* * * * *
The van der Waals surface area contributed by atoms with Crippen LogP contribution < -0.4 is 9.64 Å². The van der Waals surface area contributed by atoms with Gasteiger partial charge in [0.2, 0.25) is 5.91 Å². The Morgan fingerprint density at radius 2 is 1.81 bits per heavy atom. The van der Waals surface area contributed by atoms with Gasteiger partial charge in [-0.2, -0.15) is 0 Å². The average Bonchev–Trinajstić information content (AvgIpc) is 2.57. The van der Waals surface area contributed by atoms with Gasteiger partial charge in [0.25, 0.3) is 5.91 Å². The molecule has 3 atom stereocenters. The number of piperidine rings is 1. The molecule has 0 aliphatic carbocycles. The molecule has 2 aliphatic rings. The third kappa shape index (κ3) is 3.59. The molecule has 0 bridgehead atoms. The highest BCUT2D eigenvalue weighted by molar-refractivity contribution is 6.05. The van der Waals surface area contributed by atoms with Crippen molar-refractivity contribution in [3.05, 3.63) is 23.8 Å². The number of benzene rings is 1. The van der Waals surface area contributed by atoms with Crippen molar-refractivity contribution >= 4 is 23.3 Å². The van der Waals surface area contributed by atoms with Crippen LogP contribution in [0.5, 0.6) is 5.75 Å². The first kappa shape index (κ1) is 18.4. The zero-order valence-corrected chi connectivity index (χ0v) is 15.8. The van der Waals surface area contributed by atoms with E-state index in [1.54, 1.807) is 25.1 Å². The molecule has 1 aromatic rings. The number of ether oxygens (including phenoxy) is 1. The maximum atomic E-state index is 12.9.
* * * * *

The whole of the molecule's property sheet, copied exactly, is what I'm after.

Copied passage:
The van der Waals surface area contributed by atoms with Crippen LogP contribution < -0.4 is 9.64 Å². The van der Waals surface area contributed by atoms with Gasteiger partial charge in [0.2, 0.25) is 5.91 Å². The Morgan fingerprint density at radius 2 is 1.81 bits per heavy atom. The van der Waals surface area contributed by atoms with Gasteiger partial charge in [-0.2, -0.15) is 0 Å². The average Bonchev–Trinajstić information content (AvgIpc) is 2.57. The van der Waals surface area contributed by atoms with Gasteiger partial charge in [0.25, 0.3) is 5.91 Å². The molecule has 3 atom stereocenters. The number of piperidine rings is 1. The molecule has 0 aliphatic carbocycles. The molecule has 2 aliphatic rings. The third kappa shape index (κ3) is 3.59. The molecule has 0 bridgehead atoms. The highest BCUT2D eigenvalue weighted by molar-refractivity contribution is 6.05. The van der Waals surface area contributed by atoms with Crippen molar-refractivity contribution in [3.05, 3.63) is 23.8 Å². The number of benzene rings is 1. The van der Waals surface area contributed by atoms with Crippen molar-refractivity contribution >= 4 is 23.3 Å². The van der Waals surface area contributed by atoms with Crippen LogP contribution in [0.5, 0.6) is 5.75 Å². The first kappa shape index (κ1) is 18.4. The zero-order valence-corrected chi connectivity index (χ0v) is 15.8. The van der Waals surface area contributed by atoms with E-state index in [1.54, 1.807) is 25.1 Å². The molecule has 1 aromatic rings. The number of ether oxygens (including phenoxy) is 1. The maximum atomic E-state index is 12.9.